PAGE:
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Michele E Mercer, Geoff L Smith, Paul A Sheppard, Jessica R Butler, Nicole R Pelley, Russell J Adams; Spatial Contrast Sensitivity is Associated with Human Responsivity to Pain. Invest. Ophthalmol. Vis. Sci. 2014;55(13):759.
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© ARVO (1962-2015); The Authors (2016-present)
Last year (ARVO, 2013) we reported a surprising relationship between two seemingly independent sensory modalities, namely human vision and pain. Specifically, adults’ ability to tolerate heat and pressure pain was negatively correlated with performance on tests of spatial contrast sensitivity (CS). However, this effect was found in a very small sample of adults who were tested repeatedly in order to reduce intra-subject variability. To better evaluate the robustness of this effect, and to explore the possible neural mechanisms that may underlie sensory interactions, we evaluated the relationship between pain and both spatial and temporal vision within a much larger group of young adults.
Three measures of spatial contrast sensitivity (FACT, Vector Vision, Rabin) and both temporal photopic and mesopic flicker fusion thresholds were assessed binocularly in 105 healthy young adults (M = 23 y; 62 females, 43 males). Within the same session, adults’ threshold and tolerance to both contact heat (arm) and pressure pain (pinky finger) was also assessed.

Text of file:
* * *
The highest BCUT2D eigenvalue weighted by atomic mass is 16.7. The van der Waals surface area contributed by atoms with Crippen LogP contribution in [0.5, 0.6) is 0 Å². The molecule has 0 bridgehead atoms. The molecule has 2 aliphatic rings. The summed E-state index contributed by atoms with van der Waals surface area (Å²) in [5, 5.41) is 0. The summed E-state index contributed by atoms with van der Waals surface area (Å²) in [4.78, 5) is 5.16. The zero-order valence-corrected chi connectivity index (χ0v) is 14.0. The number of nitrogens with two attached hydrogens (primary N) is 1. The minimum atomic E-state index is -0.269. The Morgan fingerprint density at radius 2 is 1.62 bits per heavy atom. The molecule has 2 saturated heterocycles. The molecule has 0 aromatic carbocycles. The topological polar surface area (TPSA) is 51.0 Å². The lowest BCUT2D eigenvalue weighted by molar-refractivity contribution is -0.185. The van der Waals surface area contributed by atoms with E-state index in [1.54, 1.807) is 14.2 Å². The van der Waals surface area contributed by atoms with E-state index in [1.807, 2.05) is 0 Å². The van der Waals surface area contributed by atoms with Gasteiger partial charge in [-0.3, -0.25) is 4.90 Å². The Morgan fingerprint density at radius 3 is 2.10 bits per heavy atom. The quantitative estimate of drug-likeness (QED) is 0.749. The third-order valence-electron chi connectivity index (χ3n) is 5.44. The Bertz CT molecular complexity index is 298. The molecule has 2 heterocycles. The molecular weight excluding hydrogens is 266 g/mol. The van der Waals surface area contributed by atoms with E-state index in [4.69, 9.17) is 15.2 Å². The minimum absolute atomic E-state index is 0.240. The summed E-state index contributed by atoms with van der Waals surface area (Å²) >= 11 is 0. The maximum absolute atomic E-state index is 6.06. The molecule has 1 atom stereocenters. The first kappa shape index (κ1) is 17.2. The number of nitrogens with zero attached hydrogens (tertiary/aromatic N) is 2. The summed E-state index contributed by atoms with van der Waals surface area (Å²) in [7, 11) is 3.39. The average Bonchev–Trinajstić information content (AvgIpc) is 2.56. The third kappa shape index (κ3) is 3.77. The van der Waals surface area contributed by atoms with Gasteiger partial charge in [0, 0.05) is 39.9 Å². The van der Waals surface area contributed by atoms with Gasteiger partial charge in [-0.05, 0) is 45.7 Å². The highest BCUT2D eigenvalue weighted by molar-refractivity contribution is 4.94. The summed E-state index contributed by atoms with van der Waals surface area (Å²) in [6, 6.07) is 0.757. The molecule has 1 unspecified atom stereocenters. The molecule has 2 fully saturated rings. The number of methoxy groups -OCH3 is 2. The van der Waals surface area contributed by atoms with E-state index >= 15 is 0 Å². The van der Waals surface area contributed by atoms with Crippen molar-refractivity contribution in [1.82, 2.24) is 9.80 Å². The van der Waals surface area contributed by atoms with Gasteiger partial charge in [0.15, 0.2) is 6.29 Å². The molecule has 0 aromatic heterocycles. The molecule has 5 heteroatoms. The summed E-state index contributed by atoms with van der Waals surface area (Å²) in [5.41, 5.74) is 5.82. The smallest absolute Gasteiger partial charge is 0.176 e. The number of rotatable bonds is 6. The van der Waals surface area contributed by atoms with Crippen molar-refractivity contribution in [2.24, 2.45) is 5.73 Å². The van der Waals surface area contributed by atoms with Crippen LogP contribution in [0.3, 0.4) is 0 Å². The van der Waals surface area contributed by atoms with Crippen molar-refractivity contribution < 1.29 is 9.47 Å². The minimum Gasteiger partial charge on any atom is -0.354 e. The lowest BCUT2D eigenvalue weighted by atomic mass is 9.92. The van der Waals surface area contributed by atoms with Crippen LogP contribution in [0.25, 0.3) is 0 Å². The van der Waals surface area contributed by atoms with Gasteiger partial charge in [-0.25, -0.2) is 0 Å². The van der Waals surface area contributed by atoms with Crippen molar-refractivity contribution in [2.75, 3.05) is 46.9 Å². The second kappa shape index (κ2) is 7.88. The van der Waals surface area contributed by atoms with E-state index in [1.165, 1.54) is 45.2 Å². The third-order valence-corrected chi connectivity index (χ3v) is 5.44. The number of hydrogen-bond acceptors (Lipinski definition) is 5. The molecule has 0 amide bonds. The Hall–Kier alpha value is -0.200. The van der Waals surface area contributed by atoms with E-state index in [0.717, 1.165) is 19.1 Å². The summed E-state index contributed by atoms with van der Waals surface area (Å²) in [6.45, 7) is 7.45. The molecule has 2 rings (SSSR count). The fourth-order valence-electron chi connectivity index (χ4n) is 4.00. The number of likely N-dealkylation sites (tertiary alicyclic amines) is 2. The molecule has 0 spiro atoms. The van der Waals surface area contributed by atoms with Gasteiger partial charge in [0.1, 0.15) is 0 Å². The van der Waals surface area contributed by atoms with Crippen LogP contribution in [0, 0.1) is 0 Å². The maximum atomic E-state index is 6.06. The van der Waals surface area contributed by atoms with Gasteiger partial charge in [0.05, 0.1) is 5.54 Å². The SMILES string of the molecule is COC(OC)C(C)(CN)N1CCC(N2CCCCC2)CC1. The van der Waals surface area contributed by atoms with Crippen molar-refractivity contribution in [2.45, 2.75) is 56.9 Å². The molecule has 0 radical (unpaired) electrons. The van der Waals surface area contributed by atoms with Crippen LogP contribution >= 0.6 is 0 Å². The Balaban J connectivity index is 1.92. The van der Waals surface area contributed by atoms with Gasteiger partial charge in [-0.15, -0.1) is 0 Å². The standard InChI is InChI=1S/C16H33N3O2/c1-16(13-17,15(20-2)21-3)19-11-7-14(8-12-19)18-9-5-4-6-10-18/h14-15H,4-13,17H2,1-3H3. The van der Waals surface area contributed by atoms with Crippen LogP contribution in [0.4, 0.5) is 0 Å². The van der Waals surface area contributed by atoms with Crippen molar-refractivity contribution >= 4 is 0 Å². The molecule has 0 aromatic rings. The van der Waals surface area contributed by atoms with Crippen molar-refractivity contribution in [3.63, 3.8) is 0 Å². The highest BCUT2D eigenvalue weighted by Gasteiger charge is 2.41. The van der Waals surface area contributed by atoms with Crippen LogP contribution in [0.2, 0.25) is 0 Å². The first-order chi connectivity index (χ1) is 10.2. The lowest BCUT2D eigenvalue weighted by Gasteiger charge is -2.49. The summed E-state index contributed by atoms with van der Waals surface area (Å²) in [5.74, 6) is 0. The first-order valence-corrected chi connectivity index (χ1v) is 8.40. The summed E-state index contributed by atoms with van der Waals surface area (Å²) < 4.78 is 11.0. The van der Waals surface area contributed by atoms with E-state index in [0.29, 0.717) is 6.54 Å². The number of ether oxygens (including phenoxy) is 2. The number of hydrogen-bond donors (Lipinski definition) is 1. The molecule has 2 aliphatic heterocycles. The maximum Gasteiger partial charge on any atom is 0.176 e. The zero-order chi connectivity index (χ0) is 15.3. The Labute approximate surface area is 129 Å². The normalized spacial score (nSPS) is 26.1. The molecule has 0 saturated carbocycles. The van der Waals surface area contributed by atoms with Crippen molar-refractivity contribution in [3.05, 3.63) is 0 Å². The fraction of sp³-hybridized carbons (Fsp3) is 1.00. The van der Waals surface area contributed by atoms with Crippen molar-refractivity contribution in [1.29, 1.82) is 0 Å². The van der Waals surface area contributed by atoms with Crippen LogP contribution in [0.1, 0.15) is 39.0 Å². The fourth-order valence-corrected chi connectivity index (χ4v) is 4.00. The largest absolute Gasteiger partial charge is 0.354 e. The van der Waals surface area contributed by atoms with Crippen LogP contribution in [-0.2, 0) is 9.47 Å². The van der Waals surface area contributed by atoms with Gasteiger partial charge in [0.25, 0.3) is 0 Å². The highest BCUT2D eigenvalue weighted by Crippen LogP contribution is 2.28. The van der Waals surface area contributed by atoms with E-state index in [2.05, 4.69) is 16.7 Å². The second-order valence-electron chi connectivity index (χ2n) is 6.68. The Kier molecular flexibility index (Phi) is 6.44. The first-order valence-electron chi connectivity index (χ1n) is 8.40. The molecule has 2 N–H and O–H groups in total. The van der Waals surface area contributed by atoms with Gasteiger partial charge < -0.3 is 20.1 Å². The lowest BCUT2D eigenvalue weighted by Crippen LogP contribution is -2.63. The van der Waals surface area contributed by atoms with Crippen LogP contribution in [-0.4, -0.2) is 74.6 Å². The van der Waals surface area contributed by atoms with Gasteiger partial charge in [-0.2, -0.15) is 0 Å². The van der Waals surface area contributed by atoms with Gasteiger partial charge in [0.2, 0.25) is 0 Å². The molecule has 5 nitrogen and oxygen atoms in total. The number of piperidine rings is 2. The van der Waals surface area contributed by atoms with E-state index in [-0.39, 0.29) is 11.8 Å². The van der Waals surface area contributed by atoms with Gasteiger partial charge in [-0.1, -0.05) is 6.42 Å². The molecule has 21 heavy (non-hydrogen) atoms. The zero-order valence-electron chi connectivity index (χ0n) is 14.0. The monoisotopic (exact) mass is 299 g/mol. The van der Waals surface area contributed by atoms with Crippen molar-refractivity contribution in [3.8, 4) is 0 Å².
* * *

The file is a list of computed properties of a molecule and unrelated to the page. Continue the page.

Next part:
Analyses revealed strong correlations between all measures of spatial CS and heat pain tolerance (all r > - 0.65), although results for pressure pain were more modest. More specifically, those who showed lower tolerance for heat pain (i.e., were more sensitive to pain) also showed higher levels of spatial contrast sensitivity. Conversely, temporal measures of critical flicker fusion thresholds appeared uncorrelated with pain threshold or tolerance.
These results provide further evidence that human adults show a relationship between heat pain sensitivity and spatial vision, but not between pain and the present measures of temporal vision. Given that dopamine is heavily involved in both the processing of pain as well as spatial information in the visual cortex, this raises the interesting possibility that the observed co-variation in sensitivity may be explained by dopaminergic involvement.
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